Poet, novelist, and essayist Marge Piercy was born in Detroit, Michigan, on March 31, 1936. She won a scholarship to the University of Michigan and was the first member of her family to attend college. She subsequently earned a master's degree from Northwestern University.
She has published fifteen books of poetry, including Colors Passing Through Us (Alfred A. Knopf, 2003), The Art of Blessing the Day: Poems with a Jewish Theme (1999), Early Grrrl: The Early Poems of Marge Piercy (1999), What Are Big Girls Made Of? (1997), Mars and Her Children (1992), Available Light (1988), Circles on the Water: Selected Poems of Marge Piercy (1982), and The Moon Is Always Female (1980).
She is also the author of a collection of essays on poetry, Parti-Colored Blocks for a Quilt (1982). The most recent of Piercy's fifteen novels are Three Women (1999), Storm Tide (with Ira Wood, 1998), City of Darkness, City of Light (1996), The Longings of Women (1994), and He, She and It (1991; published in England as Body of Glass, 1992).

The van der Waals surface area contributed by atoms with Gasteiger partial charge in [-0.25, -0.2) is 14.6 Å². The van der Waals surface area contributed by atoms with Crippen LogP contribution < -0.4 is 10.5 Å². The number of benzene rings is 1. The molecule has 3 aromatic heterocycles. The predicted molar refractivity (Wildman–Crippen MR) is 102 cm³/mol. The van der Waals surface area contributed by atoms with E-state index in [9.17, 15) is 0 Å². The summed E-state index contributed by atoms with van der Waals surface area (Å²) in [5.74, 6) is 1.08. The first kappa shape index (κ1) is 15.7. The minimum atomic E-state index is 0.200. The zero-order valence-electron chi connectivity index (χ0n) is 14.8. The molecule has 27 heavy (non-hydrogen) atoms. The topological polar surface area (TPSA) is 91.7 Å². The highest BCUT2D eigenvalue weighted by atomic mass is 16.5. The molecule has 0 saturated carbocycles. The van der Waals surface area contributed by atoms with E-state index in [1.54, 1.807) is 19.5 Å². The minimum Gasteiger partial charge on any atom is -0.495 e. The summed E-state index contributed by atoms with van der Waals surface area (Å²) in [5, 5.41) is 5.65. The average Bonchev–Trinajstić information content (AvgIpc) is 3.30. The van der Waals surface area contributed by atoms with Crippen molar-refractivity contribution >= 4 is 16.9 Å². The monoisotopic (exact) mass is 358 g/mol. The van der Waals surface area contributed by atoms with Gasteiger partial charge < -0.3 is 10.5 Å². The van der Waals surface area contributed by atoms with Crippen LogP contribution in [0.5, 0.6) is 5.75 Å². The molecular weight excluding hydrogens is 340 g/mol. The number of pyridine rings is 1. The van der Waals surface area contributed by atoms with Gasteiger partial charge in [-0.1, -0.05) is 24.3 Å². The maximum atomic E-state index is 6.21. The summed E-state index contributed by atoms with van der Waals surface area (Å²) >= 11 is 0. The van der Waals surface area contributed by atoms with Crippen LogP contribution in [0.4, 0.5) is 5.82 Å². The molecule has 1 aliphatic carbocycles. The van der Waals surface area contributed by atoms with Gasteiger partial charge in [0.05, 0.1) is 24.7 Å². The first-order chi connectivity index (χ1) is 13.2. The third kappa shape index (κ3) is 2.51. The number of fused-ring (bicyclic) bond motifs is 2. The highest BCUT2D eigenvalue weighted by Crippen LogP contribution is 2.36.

Piercy is dedicated to exploring the interstices of ideology and aesthetics by way of Marxist, feminist, and environmentalist strains of thought. "To name," she writes, "is not to possess what cannot / be owned or even known in the small words / and endless excuses of human speech."
She edited the poetry anthology Early Ripening: American Women Poets Now (1988), and is currently the poetry editor of Tikkun. In 1990 she collaborated with Nell Blaine, a painter, on a book entitled The Earth Shines Secretly: A Book Of Days, which featured Piercy's poetry and Blaine's artwork. Piercy lives with her husband, writer Ira Wood, in Wellfleet, Massachusetts.